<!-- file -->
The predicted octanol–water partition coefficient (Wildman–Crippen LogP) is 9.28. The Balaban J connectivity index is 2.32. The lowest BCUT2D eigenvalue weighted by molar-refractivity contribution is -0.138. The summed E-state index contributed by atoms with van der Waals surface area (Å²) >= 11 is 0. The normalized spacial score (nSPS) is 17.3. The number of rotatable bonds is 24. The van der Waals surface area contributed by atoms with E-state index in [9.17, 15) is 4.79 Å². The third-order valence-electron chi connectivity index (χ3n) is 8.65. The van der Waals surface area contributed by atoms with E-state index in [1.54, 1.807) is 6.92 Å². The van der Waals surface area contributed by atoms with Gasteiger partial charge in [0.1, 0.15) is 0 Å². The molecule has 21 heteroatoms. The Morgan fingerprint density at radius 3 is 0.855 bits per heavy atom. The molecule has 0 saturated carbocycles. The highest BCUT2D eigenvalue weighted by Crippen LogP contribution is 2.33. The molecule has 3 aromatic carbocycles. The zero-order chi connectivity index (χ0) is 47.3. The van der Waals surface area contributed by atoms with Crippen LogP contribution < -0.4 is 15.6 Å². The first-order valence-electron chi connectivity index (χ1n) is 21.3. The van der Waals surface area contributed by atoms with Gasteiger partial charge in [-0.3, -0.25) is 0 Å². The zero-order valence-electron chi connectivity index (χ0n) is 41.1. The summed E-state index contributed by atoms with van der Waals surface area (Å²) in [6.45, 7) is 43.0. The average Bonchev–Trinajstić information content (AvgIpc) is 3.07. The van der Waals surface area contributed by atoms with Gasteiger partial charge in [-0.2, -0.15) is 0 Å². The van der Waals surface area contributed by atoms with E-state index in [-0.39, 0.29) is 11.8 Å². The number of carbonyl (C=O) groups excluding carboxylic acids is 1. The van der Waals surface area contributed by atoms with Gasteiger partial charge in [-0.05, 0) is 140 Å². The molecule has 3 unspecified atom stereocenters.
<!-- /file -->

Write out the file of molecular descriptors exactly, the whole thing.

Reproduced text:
The predicted octanol–water partition coefficient (Wildman–Crippen LogP) is 9.28. The Balaban J connectivity index is 2.32. The lowest BCUT2D eigenvalue weighted by molar-refractivity contribution is -0.138. The summed E-state index contributed by atoms with van der Waals surface area (Å²) >= 11 is 0. The normalized spacial score (nSPS) is 17.3. The number of rotatable bonds is 24. The van der Waals surface area contributed by atoms with E-state index in [9.17, 15) is 4.79 Å². The third-order valence-electron chi connectivity index (χ3n) is 8.65. The van der Waals surface area contributed by atoms with E-state index in [1.54, 1.807) is 6.92 Å². The van der Waals surface area contributed by atoms with Gasteiger partial charge in [0.1, 0.15) is 0 Å². The molecule has 21 heteroatoms. The Morgan fingerprint density at radius 3 is 0.855 bits per heavy atom. The molecule has 0 saturated carbocycles. The highest BCUT2D eigenvalue weighted by Crippen LogP contribution is 2.33. The molecule has 3 aromatic carbocycles. The zero-order chi connectivity index (χ0) is 47.3. The van der Waals surface area contributed by atoms with Crippen LogP contribution < -0.4 is 15.6 Å². The first-order valence-electron chi connectivity index (χ1n) is 21.3. The van der Waals surface area contributed by atoms with Gasteiger partial charge in [-0.3, -0.25) is 0 Å². The zero-order valence-electron chi connectivity index (χ0n) is 41.1. The summed E-state index contributed by atoms with van der Waals surface area (Å²) in [6.45, 7) is 43.0. The average Bonchev–Trinajstić information content (AvgIpc) is 3.07. The van der Waals surface area contributed by atoms with Gasteiger partial charge in [-0.2, -0.15) is 0 Å². The van der Waals surface area contributed by atoms with E-state index in [-0.39, 0.29) is 11.8 Å². The number of carbonyl (C=O) groups excluding carboxylic acids is 1. The van der Waals surface area contributed by atoms with Gasteiger partial charge in [-0.05, 0) is 140 Å². The molecule has 3 unspecified atom stereocenters.